Businesses in Columbia share Kendrick’s enthusiasm. John Rooney, vice president of information services at Shelter Insurance, committed to partnering with LaunchCode after the presentation he heard at Columbia College. Currently, Shelter, which could staff anywhere from five to nine open tech positions, has to engage in far-reaching and drawn-out searches to fill open positions. LaunchCode, Rooney says, “brings the pipeline to us.”
“LaunchCode won’t fill all our positions or needs,” Rooney says, “but there are positions that lend themselves to this kind of arrangement, where someone with minimal experience can learn and move themselves up through the organization. I’m excited to see if this LaunchCode experiment will work for us.”
Steve Powell, president of Delta Systems Group, welcomes any initiative to nurture and keep tech talent in the area. He alone could use two or three more developers and mentioned Carfax and MidwayUSA as examples of other companies with similar needs.
“We can’t hire enough people that have the qualifications we need in town,” Powell says. “LaunchCode will be good at growing and building exactly what we need in people so that they can hit the ground running. That’s the boost everyone needs.”
A new approach
Kirk Bowman has proven it isn’t just large employers that benefit from LaunchCode. When he wanted to build a development team for Zipline, the startup he founded to reinvent the way people move money, he considered two paths.
One approach, modeled by the New York Yankees, would require him to pay high dollar for the best available free agents. The other, known as “The Cardinal Way,” would focus on building a minor league system with teachable players who fit his company’s culture.
He picked the second path and looked to LaunchCode for help finding the right people. He hasn’t been disappointed. Since November, Zipline has hired four full-time developers out of LaunchCode.
“It’s the only place I would go back to if I wanted to expand our team,” says Bowman, who is required to pay a $5,000 placement fee to LaunchCode for each candidate he hires at the end of an apprenticeship.
Before meaningful matches like this happen, though, LaunchCode does some heavy lifting, reviewing applications and interviewing both candidates and businesses. “We’re like Match.com,” Eckelkamp says.
They understand people aren’t machines; everyone has unique experiences, personalities, aptitudes and goals. What matters most to LaunchCode is a candidate’s potential. If someone has a modest set of programming skills, along with an eagerness to learn more and think rigorously, LaunchCode moves forward. Those who lack programming fundamentals are redirected to LaunchCode’s educational partners, local and online, for free training, and they can reapply when improvements are made.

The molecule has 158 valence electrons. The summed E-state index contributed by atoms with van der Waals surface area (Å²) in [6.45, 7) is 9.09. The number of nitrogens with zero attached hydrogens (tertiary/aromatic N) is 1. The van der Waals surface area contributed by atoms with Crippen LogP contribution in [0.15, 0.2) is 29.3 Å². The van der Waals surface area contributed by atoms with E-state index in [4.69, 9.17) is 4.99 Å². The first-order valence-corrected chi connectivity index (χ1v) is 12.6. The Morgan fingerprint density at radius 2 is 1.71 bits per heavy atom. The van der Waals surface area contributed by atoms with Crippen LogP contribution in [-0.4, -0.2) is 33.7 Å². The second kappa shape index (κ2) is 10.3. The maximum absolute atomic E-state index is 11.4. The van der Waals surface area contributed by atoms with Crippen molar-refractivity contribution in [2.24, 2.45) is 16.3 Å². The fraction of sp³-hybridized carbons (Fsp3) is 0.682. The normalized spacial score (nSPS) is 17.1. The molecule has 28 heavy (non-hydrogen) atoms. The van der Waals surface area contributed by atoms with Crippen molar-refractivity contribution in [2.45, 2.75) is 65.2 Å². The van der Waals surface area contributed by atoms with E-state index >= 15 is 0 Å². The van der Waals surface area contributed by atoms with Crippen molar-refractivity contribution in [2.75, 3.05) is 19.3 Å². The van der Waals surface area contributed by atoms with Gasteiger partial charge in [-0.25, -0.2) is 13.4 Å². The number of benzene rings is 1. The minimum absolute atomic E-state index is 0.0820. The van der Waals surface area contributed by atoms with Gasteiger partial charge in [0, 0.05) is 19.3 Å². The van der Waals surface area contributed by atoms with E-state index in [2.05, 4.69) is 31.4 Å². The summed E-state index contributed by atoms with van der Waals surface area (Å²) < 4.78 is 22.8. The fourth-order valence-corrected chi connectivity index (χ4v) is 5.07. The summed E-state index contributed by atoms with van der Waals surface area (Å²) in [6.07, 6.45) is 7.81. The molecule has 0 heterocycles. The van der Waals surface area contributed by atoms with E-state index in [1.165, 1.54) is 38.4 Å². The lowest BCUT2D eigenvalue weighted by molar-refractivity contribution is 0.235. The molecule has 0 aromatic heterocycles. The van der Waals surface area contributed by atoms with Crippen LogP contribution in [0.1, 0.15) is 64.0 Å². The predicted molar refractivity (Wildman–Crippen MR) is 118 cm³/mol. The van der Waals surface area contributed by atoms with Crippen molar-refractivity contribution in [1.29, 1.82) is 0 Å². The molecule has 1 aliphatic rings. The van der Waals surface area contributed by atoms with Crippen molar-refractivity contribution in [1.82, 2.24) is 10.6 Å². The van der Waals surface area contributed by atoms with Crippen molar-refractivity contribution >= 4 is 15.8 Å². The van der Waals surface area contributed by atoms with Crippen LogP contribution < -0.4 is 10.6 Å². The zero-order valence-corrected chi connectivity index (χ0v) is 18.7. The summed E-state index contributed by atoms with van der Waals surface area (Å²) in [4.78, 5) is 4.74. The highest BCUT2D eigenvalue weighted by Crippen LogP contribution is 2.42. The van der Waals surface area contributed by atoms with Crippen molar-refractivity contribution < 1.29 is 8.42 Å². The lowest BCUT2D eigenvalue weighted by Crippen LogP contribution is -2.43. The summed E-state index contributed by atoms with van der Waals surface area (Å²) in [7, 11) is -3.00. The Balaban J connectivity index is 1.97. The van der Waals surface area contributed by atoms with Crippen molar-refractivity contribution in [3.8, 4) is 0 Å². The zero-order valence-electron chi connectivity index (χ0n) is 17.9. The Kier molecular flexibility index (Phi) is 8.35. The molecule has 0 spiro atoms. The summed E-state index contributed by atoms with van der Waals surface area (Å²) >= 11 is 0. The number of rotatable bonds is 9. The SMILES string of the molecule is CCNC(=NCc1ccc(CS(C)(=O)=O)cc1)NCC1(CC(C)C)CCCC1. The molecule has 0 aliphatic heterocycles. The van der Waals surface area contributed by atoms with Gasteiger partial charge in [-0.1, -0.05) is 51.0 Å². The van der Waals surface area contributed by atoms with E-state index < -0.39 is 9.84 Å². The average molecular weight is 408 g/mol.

LaunchCode is equally as attentive to researching and understanding each employer. Gaining a clear picture of a company’s work culture, mission, vision and employee demographics helps provide good fits for both sides while also protecting the integrity of the program against shotgun placements.
For now, the mission in Columbia is about deepening the connection between a unique nonprofit and a hopeful city. Since the May event, LaunchCode has been building a robust network of relationships with businesses and educators to ensure the model will thrive. Its success also depends on a strong financial base.
LaunchCode needs to secure funding to make its services a reality. Its goal is to have $350,000 in commitments by September. This money will support staff, program development as well as candidate and company recruitment efforts, and the expectation is that LaunchCode’s efforts in Columbia will be self-sustaining within three years.
Amber Withycombe, LaunchCode’s development director, bears the responsibility for fundraising.
“We want businesses and investors to see how LaunchCode will benefit the entire community and build the technology ecosystem rather than just help one person,” Withycombe says.
So far the response has Withycombe confident about LaunchCode’s future in Columbia. “I’m really impressed by how readily people want to engage,” she says. “We perceive lot of excitement and enthusiasm, and that’s what motivates us.”
On June 19, the Missouri Technology Corp. awarded LaunchCode $250,000 for the Kansas City expansion efforts, and Withycombe expects Launch Code to be invited to apply for that same level of funding for Columbia in the fall.
Once LaunchCode achieves the financial goal, the education and community engagement teams kick into high gear. In particular, LaunchCode will be looking for a partner to host and provide instructional and curriculum support for edX and Harvard’s free online CS50x course.
As these pieces come together, Withycombe believes LaunchCode could start remotely pairing candidates with employers in early 2016, and a modest goal of 10 to 15 placements within eight to 10 companies has been set for the first year. In all, LaunchCode hopes to partner with between 30 and 50 employers in Columbia.
It’s this kind of potential that reinforces LaunchCode’s desire to be matched with Missouri for many years to come.
“Why not Missouri?” Withycombe says. “Something like LaunchCode could happen easily in Silicon Valley, but why not make a meaningful impact here?”